How and why to recommend Critical Illness insurance?

 

Critical Illness (CI) insurance is an integral component of most clients’ financial plans. With October being National Critical Illness Awareness Month, now is the perfect time to add it to your toolkit.

Critical Illness insurance makes sense for most people. It covers a serious risk at a reasonable cost. You can use it to open doors with new prospects, and it’s also a great way to grow your share of wallet and increase retention among your existing clients.

In short, if a client is diagnosed with one of many common critical illnesses such as cancer, stroke or heart disease, they receive a tax-free lump sum that they can use however they wish. Keith Leech, owner of Vancouver-based Context Planning Ltd., suggests these four questions to help clients appreciate just how valuable this can be:

Question #1
Do you know anyone who has suffered from a life-threatening illness?

This question is important because, even though someone in Canada is diagnosed with cancer every four minutes, scary statistics are easy to ignore. But the friend who had a sudden heart attack or the relative who received a life-altering diagnosis always hits close to home.

You might even bring a list of covered illnesses to the client meeting so you can run your finger down the list. It’s safe to say that everybody knows somebody who has suffered a serious health issue.

Question #2
Were they prepared for the diagnosis?

This is a bit of a trick question, because people rarely see major health challenges coming. Even if they know they are not in the best health, it’s impossible to truly be prepared for a life-threatening event or serious diagnosis.

image blogue CI insurance

Question #3
Did they, their family or their business suffer emotionally or financially?

This is where the consequences surrounding a critical illness start to sink in. Imagine the full-time employee who had to exhaust all of their disability benefits. Or the self-employed person who had to shut down their business. Or the child or spouse who had to drop everything in order to become a caregiver. The financial and emotional repercussions can impact the whole family.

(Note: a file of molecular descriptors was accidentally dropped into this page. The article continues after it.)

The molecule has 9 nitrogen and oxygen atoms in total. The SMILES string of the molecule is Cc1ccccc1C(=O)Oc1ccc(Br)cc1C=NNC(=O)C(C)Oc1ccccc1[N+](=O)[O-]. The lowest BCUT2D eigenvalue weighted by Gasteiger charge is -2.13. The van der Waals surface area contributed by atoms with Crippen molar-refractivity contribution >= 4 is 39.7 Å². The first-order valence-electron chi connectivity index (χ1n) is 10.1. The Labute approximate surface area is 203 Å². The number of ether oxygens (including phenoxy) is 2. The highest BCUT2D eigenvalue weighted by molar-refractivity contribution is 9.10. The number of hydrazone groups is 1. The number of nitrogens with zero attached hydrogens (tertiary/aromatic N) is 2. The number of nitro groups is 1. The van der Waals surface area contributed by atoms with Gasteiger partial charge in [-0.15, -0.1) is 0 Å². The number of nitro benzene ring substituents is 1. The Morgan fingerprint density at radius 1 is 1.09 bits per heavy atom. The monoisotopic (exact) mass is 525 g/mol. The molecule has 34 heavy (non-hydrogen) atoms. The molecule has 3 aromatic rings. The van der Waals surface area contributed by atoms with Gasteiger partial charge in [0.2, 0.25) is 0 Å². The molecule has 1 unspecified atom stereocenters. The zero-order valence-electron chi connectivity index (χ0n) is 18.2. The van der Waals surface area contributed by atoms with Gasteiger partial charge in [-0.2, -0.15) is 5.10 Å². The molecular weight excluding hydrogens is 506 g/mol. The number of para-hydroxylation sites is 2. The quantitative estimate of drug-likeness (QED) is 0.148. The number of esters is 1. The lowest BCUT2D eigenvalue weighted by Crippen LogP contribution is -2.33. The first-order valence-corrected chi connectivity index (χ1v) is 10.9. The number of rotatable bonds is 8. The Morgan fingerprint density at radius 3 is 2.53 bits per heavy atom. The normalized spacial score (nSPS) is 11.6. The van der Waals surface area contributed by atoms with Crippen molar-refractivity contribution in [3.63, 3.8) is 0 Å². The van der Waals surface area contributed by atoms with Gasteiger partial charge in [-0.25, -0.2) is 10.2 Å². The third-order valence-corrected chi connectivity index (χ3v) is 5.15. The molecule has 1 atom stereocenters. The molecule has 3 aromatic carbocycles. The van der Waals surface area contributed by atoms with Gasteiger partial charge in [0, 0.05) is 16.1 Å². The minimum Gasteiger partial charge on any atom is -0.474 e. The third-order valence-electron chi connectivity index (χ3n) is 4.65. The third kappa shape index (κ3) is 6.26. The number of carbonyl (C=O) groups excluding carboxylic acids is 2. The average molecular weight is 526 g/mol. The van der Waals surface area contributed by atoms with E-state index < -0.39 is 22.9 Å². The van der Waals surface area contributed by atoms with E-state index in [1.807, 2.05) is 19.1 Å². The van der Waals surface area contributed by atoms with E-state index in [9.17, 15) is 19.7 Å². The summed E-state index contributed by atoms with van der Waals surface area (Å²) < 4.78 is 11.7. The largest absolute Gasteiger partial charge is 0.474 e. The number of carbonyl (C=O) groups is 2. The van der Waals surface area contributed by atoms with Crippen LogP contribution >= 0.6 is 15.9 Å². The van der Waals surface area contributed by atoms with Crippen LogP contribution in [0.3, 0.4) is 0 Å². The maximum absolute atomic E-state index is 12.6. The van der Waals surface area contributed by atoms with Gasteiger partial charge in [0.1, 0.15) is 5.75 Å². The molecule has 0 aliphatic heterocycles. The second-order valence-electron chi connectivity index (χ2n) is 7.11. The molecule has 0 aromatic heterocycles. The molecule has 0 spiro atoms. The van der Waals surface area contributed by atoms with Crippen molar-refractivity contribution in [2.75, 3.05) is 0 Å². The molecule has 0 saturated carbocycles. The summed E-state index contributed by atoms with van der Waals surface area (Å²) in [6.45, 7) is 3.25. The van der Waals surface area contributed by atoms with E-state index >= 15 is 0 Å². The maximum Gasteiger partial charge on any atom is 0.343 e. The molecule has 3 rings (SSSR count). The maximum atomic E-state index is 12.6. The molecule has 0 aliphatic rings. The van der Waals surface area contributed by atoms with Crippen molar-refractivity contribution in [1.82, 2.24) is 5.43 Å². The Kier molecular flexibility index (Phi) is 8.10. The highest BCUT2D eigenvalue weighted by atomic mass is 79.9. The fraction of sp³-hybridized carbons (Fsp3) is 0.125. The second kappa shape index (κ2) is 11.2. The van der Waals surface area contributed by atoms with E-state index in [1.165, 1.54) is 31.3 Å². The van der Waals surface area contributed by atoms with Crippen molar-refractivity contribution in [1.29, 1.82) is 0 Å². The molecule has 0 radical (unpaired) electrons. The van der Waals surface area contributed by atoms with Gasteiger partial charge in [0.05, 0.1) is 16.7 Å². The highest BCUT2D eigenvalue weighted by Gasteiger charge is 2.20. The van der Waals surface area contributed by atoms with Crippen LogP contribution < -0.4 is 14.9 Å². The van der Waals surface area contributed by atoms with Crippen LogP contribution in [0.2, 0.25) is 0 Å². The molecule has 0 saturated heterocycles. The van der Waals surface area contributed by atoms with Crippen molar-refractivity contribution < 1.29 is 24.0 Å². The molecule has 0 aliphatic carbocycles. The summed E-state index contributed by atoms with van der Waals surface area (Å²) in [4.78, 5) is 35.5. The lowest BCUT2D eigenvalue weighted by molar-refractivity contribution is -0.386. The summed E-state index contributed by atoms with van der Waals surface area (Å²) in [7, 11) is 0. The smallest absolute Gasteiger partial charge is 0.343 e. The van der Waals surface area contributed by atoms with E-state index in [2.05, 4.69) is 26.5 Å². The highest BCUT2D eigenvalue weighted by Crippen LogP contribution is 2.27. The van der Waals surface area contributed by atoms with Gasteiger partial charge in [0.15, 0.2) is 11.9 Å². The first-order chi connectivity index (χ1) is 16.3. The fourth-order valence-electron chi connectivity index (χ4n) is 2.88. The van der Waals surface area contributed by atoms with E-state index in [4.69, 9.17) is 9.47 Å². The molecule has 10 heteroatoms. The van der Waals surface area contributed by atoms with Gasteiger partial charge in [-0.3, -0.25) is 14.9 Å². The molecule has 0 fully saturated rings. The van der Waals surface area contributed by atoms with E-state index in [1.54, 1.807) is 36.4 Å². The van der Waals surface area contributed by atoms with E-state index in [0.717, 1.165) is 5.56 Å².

Question #4
How could cash have helped?

The good news is, the vast majority of people who are diagnosed with a critical illness make a recovery. Life goes on. And if they have critical illness insurance, the recovery process can be much less scary and painful.

The goal is to help the client connect the lump sum payment from their critical illness policy with the real-word difference it could make in their life: having the mortgage payments fully covered, a spouse being able to take a year off work, having the resources to hire outside help, or even the flexibility to take some time away from home to rest and recover.

When you consider the overall impact of critical illness insurance, it is not just about being financially prepared - it is also about the positive ripple effects on a clients’ physical, emotional and mental well-being.

Many clients will have questions about how the product works, so it’s wise to have the information ready to share. You may also encounter a few common objections, such as:

“But I’m healthy.”

So were Lance Armstrong and Mario Lemieux. Nobody is immune to illness, and the younger you are when you purchase coverage, the more affordable and accessible it will be.

“But I have coverage at work.”

This coverage is nice to have, but it is likely not portable if you quit, get downsized or retire. Depending how old you are when that happens, it might be difficult or expensive to find replacement coverage.

“But I can’t afford it.”

This could be an opportunity to get even closer to your client. Perhaps you can help them look at their savings, expenses and insurance costs, and find a way to make it work. After all, can they really afford not to have CI protection?

Critical Illness insurance is a product that works for almost everybody and that makes it a great tool to have in your advisor toolbox. If you are not currently recommending it to clients, why not mark this October on your calendar and plan to make it part of your practice?